Earthquake: International flotilla and aircraft drafted in to help with humanitarian relief in Kaikoura
The first US warship to visit New Zealand in decades has been drafted in to help humanitarian efforts as the Government continues to help stranded tourists in Kaikoura out of the area.
And now Australia has announced frigate HMAS Darwin is steaming south diverted along with American destroyer USS Samson from Auckland's 75th New Zealand Navy celebrations.
The North Canterbury region was worst-hit by the 7.5 magnitude earthquake, with landslides and slips blocking all road access in and out of the tourist town.
Meanwhile, a United States Marine Corps P-3 Orion maritime patrol aircraft currently participating in New Zealand exercises will also join relief efforts.
The Orion from Hawaii based Patrol Squadron (VP) 47 will conduct aerial assessments of earthquake affected areas around Kaikoura.
Squadron commanding officer Commander Ryan C. Cech said he's "proud we can assist our New Zealand partners in their time of need."
Defence Minister Gerry Brownlee said NZDF has now accepted offers of help from the US, Australia, Canada, Japan and Singapore.
"The USS Sampson, an Arleigh Burke-class destroyer, has departed from the Hauraki Gulf and is now on its way to Kaikoura, where it will deploy two MH60 helicopters to help as require.
"The Australian Defence Force has diverted the HMAS Darwin from her planned participation in the International Naval Review.
"The Darwin is expected to arrive off the Kaikoura coast on Wednesday evening and will deploy its Seahawk helicopter from offshore. Canada is sending its frigate the HMCS Vancouver.
"The New Zealand Navy has already sent HMNZS Canterbury and HMNZS Wellington to Kaikoura and it will also send frigate HMNZS Te Kaha and tanker ship, HMNZS Endeavour.
"It's heartening to see overseas partners so willing to alter their plans and offer their assistance.
Combined, the Samson, Darwin and Vancouver carry four helicopters capable of carrying several passengers each while lifting tons of relief supplies.
A New Zealand Defence Force spokesman said it was unclear when the USS Samson would reach Kaikoura.
NZDF could not confirm its exact role in how it will help with humanitarian relief, but it was expected to become more clear on Wednesday.
The HMNZS Canterbury is also en route from Auckland and was expected to dock on Wednesday.
About 200 tourists have already been airlifted out of Kaikoura by NZDF.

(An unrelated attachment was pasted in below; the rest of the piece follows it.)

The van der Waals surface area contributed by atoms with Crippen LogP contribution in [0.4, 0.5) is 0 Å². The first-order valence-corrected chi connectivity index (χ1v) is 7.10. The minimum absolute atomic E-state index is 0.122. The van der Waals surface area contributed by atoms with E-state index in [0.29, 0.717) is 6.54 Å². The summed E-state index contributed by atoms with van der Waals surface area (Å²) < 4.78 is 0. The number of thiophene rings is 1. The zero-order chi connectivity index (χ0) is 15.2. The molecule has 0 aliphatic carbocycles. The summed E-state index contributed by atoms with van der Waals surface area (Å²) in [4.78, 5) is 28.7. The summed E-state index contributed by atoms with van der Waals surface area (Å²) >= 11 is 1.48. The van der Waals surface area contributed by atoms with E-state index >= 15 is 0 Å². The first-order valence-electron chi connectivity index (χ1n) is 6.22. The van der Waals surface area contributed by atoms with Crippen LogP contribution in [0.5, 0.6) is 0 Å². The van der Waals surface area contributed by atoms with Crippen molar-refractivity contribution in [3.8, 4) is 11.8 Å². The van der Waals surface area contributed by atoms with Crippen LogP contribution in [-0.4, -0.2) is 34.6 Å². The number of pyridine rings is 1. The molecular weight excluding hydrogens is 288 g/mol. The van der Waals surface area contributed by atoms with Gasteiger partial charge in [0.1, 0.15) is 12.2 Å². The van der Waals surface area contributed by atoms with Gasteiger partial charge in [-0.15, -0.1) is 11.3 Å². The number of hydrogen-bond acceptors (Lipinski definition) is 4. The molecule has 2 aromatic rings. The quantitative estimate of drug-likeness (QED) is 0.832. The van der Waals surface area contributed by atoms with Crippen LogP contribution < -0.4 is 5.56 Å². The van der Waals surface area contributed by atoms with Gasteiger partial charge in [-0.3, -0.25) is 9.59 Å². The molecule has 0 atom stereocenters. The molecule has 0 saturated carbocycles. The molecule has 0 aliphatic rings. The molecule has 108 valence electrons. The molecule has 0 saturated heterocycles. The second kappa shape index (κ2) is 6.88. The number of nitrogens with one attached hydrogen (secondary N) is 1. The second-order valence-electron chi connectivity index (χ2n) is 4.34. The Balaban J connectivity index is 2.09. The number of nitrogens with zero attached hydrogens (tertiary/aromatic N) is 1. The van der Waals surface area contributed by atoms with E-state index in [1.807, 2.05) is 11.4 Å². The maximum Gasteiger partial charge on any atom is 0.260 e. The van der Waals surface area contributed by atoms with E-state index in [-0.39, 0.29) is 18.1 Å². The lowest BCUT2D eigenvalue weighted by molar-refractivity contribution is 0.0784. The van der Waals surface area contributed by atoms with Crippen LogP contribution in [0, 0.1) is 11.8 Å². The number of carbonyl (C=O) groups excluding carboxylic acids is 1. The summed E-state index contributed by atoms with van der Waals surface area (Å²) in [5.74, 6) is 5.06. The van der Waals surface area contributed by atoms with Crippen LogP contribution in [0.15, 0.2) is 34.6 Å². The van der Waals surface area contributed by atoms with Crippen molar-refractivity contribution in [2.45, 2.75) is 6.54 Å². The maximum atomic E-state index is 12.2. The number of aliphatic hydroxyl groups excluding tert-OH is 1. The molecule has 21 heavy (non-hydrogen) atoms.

Earlier on Tuesday, Prime Minister John Key confirmed the USS Sampson's two on-board helicopters could join the disaster relief effort and the Malaysian Government has also offered a helicopter.
Key, Finance Minister Bill English and Brownlee fronted yesterday morning to provide an update on latest developments.
Things weren't going to revert to normal quickly. "It's going to take quite some time to get back to the way [things] used to be," English said.
There was significant infrastructure damage in Wellington, obvious damage in Kaikoura, disruption to transport links would be major, with both the Picton and Wellington ports sustaining damage, and the main arterial route from the North to the South Island would be disrupted for "quite some time".
"This is going to add up to something fairly significant," English said.
Damage to State Highway 1 and other infrastructure was so severe transport authorities may look at realigning parts of the network.
"The slips are of a scale that are very meaningful . . . so one of the questions will become, in rebuilding the road, is it absolutely in the right place? Is rail in the right place? And how susceptible is it to a future earthquake or slip?" Key said.
The cost remained in "the billions" and damage to Wellington could be significant.
Key said the lesson from Christchurch was that damage which initially appeared innocuous could end up being quite serious.
"Wellington damage could [potentially] be not insignificant."
The Government was relying on people having their own insurance but in circumstances where that was not the case it would "potentially look to give them some support".
Meanwhile, Economic Development Minister Steven Joyce would look at a business continuity and support package.